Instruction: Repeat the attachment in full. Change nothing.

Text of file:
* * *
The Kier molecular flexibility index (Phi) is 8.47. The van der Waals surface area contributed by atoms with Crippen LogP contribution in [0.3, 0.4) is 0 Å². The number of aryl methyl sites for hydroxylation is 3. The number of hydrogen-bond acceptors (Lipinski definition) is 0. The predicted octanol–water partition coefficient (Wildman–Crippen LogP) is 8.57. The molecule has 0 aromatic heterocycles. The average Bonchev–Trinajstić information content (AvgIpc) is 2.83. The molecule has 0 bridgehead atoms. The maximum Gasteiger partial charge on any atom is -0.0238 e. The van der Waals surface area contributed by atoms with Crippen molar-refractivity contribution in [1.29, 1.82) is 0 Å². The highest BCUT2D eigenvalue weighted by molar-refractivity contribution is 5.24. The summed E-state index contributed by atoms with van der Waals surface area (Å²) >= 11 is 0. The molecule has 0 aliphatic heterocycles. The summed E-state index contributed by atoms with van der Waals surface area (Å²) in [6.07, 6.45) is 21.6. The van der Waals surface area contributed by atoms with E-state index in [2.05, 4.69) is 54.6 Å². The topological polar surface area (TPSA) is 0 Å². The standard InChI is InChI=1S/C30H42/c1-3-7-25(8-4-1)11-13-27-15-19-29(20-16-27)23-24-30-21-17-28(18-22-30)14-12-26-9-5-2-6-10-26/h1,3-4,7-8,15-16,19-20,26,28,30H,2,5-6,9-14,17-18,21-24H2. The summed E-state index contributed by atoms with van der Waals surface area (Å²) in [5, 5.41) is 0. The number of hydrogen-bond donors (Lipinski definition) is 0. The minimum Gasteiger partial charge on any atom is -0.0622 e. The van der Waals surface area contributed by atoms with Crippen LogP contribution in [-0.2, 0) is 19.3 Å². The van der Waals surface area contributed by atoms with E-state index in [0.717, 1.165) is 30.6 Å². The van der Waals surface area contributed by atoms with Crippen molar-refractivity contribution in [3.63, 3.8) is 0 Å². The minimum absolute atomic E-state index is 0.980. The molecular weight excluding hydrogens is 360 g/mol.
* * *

The Kier molecular flexibility index (Phi) is 8.47. The van der Waals surface area contributed by atoms with Crippen LogP contribution in [0.3, 0.4) is 0 Å². The number of aryl methyl sites for hydroxylation is 3. The number of hydrogen-bond acceptors (Lipinski definition) is 0. The predicted octanol–water partition coefficient (Wildman–Crippen LogP) is 8.57. The molecule has 0 aromatic heterocycles. The average Bonchev–Trinajstić information content (AvgIpc) is 2.83. The molecule has 0 bridgehead atoms. The maximum Gasteiger partial charge on any atom is -0.0238 e. The van der Waals surface area contributed by atoms with Crippen molar-refractivity contribution in [1.29, 1.82) is 0 Å². The highest BCUT2D eigenvalue weighted by molar-refractivity contribution is 5.24. The summed E-state index contributed by atoms with van der Waals surface area (Å²) >= 11 is 0. The molecule has 0 aliphatic heterocycles. The summed E-state index contributed by atoms with van der Waals surface area (Å²) in [6.07, 6.45) is 21.6. The van der Waals surface area contributed by atoms with E-state index in [2.05, 4.69) is 54.6 Å². The topological polar surface area (TPSA) is 0 Å². The standard InChI is InChI=1S/C30H42/c1-3-7-25(8-4-1)11-13-27-15-19-29(20-16-27)23-24-30-21-17-28(18-22-30)14-12-26-9-5-2-6-10-26/h1,3-4,7-8,15-16,19-20,26,28,30H,2,5-6,9-14,17-18,21-24H2. The summed E-state index contributed by atoms with van der Waals surface area (Å²) in [5, 5.41) is 0. The number of hydrogen-bond donors (Lipinski definition) is 0. The minimum Gasteiger partial charge on any atom is -0.0622 e. The van der Waals surface area contributed by atoms with Crippen LogP contribution in [-0.2, 0) is 19.3 Å². The van der Waals surface area contributed by atoms with E-state index in [0.717, 1.165) is 30.6 Å². The van der Waals surface area contributed by atoms with Crippen molar-refractivity contribution in [3.63, 3.8) is 0 Å². The minimum absolute atomic E-state index is 0.980. The molecular weight excluding hydrogens is 360 g/mol.